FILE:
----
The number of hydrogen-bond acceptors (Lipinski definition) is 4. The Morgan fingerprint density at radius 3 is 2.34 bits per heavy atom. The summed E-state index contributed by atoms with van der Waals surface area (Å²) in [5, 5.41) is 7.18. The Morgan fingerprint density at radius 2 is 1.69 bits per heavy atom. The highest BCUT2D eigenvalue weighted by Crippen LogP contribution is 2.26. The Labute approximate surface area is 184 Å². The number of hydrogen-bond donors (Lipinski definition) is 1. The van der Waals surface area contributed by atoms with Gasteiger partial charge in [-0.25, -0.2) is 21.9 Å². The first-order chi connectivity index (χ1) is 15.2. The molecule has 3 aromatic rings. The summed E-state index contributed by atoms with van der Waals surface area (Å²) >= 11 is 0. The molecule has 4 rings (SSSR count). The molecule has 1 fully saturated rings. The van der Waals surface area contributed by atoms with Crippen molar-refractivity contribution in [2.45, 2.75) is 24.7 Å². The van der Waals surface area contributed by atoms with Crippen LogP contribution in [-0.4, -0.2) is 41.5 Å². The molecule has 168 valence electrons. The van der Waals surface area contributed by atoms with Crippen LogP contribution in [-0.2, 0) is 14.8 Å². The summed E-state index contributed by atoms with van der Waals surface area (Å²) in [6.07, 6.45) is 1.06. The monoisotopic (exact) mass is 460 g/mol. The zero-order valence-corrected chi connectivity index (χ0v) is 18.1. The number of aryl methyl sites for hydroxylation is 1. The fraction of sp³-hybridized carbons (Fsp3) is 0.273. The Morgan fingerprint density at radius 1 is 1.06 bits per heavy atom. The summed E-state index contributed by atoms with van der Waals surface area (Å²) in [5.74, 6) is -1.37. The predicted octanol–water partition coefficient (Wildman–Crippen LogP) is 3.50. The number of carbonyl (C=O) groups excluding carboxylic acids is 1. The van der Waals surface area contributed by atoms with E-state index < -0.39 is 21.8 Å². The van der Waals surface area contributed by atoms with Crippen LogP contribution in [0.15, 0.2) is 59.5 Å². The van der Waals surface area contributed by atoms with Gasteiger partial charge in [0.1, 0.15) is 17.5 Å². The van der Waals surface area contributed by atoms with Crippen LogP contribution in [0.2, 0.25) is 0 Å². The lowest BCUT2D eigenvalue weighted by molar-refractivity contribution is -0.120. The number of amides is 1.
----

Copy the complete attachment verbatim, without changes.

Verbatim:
The number of hydrogen-bond acceptors (Lipinski definition) is 4. The Morgan fingerprint density at radius 3 is 2.34 bits per heavy atom. The summed E-state index contributed by atoms with van der Waals surface area (Å²) in [5, 5.41) is 7.18. The Morgan fingerprint density at radius 2 is 1.69 bits per heavy atom. The highest BCUT2D eigenvalue weighted by Crippen LogP contribution is 2.26. The Labute approximate surface area is 184 Å². The number of hydrogen-bond donors (Lipinski definition) is 1. The van der Waals surface area contributed by atoms with Gasteiger partial charge in [-0.25, -0.2) is 21.9 Å². The first-order chi connectivity index (χ1) is 15.2. The molecule has 3 aromatic rings. The summed E-state index contributed by atoms with van der Waals surface area (Å²) >= 11 is 0. The molecule has 4 rings (SSSR count). The molecule has 1 fully saturated rings. The van der Waals surface area contributed by atoms with Crippen molar-refractivity contribution in [2.45, 2.75) is 24.7 Å². The van der Waals surface area contributed by atoms with Crippen LogP contribution in [-0.4, -0.2) is 41.5 Å². The molecule has 168 valence electrons. The van der Waals surface area contributed by atoms with Crippen LogP contribution in [-0.2, 0) is 14.8 Å². The summed E-state index contributed by atoms with van der Waals surface area (Å²) in [6.07, 6.45) is 1.06. The monoisotopic (exact) mass is 460 g/mol. The zero-order valence-corrected chi connectivity index (χ0v) is 18.1. The number of aryl methyl sites for hydroxylation is 1. The fraction of sp³-hybridized carbons (Fsp3) is 0.273. The Morgan fingerprint density at radius 1 is 1.06 bits per heavy atom. The summed E-state index contributed by atoms with van der Waals surface area (Å²) in [5.74, 6) is -1.37. The predicted octanol–water partition coefficient (Wildman–Crippen LogP) is 3.50. The number of carbonyl (C=O) groups excluding carboxylic acids is 1. The van der Waals surface area contributed by atoms with E-state index < -0.39 is 21.8 Å². The van der Waals surface area contributed by atoms with Crippen LogP contribution in [0.15, 0.2) is 59.5 Å². The van der Waals surface area contributed by atoms with Gasteiger partial charge in [0.1, 0.15) is 17.5 Å². The van der Waals surface area contributed by atoms with Crippen LogP contribution in [0.2, 0.25) is 0 Å². The lowest BCUT2D eigenvalue weighted by molar-refractivity contribution is -0.120. The number of amides is 1.